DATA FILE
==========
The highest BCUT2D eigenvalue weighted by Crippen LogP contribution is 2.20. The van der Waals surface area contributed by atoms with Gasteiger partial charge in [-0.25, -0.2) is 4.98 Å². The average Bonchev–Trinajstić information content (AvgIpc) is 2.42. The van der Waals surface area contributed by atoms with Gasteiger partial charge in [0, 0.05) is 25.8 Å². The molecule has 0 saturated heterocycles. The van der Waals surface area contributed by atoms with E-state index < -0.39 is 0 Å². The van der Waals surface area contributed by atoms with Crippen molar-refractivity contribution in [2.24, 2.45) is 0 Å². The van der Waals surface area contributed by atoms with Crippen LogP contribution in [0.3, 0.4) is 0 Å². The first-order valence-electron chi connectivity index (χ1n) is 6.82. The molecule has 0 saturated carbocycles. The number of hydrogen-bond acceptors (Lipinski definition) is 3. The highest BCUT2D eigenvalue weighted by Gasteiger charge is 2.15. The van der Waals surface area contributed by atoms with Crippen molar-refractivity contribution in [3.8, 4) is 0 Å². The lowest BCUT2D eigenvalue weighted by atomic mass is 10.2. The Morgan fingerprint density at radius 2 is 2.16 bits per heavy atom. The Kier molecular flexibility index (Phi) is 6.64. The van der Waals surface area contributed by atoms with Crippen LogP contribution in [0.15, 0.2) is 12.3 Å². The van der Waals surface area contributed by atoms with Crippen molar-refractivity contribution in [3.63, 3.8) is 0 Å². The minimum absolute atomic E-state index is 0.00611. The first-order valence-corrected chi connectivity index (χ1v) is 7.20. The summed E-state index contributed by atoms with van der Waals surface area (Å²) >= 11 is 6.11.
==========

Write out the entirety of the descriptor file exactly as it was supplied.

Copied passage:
The highest BCUT2D eigenvalue weighted by Crippen LogP contribution is 2.20. The van der Waals surface area contributed by atoms with Gasteiger partial charge in [-0.25, -0.2) is 4.98 Å². The average Bonchev–Trinajstić information content (AvgIpc) is 2.42. The van der Waals surface area contributed by atoms with Gasteiger partial charge in [0, 0.05) is 25.8 Å². The molecule has 0 saturated heterocycles. The van der Waals surface area contributed by atoms with E-state index < -0.39 is 0 Å². The van der Waals surface area contributed by atoms with Crippen molar-refractivity contribution in [2.24, 2.45) is 0 Å². The van der Waals surface area contributed by atoms with Crippen LogP contribution in [0.3, 0.4) is 0 Å². The first-order valence-electron chi connectivity index (χ1n) is 6.82. The molecule has 0 saturated carbocycles. The number of hydrogen-bond acceptors (Lipinski definition) is 3. The highest BCUT2D eigenvalue weighted by Gasteiger charge is 2.15. The van der Waals surface area contributed by atoms with Crippen molar-refractivity contribution in [3.8, 4) is 0 Å². The lowest BCUT2D eigenvalue weighted by atomic mass is 10.2. The Morgan fingerprint density at radius 2 is 2.16 bits per heavy atom. The Kier molecular flexibility index (Phi) is 6.64. The van der Waals surface area contributed by atoms with Crippen LogP contribution in [0.15, 0.2) is 12.3 Å². The van der Waals surface area contributed by atoms with Crippen molar-refractivity contribution in [3.63, 3.8) is 0 Å². The minimum absolute atomic E-state index is 0.00611. The first-order valence-corrected chi connectivity index (χ1v) is 7.20. The summed E-state index contributed by atoms with van der Waals surface area (Å²) >= 11 is 6.11.